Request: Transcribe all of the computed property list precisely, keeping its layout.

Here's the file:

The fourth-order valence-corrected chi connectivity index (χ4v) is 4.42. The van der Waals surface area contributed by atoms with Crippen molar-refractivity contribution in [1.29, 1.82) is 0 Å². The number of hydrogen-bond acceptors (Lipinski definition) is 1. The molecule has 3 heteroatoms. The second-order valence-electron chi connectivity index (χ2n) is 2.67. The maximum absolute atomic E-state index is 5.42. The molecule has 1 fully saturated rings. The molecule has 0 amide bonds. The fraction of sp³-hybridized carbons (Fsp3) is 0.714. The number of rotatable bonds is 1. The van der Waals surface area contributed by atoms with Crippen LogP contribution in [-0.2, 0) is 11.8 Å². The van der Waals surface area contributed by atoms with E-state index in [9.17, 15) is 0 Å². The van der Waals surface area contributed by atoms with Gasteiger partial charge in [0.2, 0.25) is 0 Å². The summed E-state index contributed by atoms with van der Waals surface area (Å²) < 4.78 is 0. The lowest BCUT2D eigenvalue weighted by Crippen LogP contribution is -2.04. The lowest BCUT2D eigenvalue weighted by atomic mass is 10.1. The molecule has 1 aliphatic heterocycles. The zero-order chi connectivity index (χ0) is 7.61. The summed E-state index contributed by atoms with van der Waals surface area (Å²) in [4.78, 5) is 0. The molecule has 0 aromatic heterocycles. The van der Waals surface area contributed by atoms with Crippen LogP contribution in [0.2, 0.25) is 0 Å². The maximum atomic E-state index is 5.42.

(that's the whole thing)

The fourth-order valence-corrected chi connectivity index (χ4v) is 4.42. The van der Waals surface area contributed by atoms with Crippen molar-refractivity contribution in [1.29, 1.82) is 0 Å². The number of hydrogen-bond acceptors (Lipinski definition) is 1. The molecule has 3 heteroatoms. The second-order valence-electron chi connectivity index (χ2n) is 2.67. The maximum absolute atomic E-state index is 5.42. The molecule has 1 fully saturated rings. The molecule has 0 amide bonds. The fraction of sp³-hybridized carbons (Fsp3) is 0.714. The number of rotatable bonds is 1. The van der Waals surface area contributed by atoms with Crippen LogP contribution in [-0.2, 0) is 11.8 Å². The van der Waals surface area contributed by atoms with E-state index in [9.17, 15) is 0 Å². The van der Waals surface area contributed by atoms with Gasteiger partial charge in [0.2, 0.25) is 0 Å². The summed E-state index contributed by atoms with van der Waals surface area (Å²) < 4.78 is 0. The lowest BCUT2D eigenvalue weighted by Crippen LogP contribution is -2.04. The lowest BCUT2D eigenvalue weighted by atomic mass is 10.1. The molecule has 1 aliphatic heterocycles. The zero-order chi connectivity index (χ0) is 7.61. The summed E-state index contributed by atoms with van der Waals surface area (Å²) in [4.78, 5) is 0. The molecule has 0 aromatic heterocycles. The van der Waals surface area contributed by atoms with Crippen LogP contribution in [0.2, 0.25) is 0 Å². The maximum atomic E-state index is 5.42.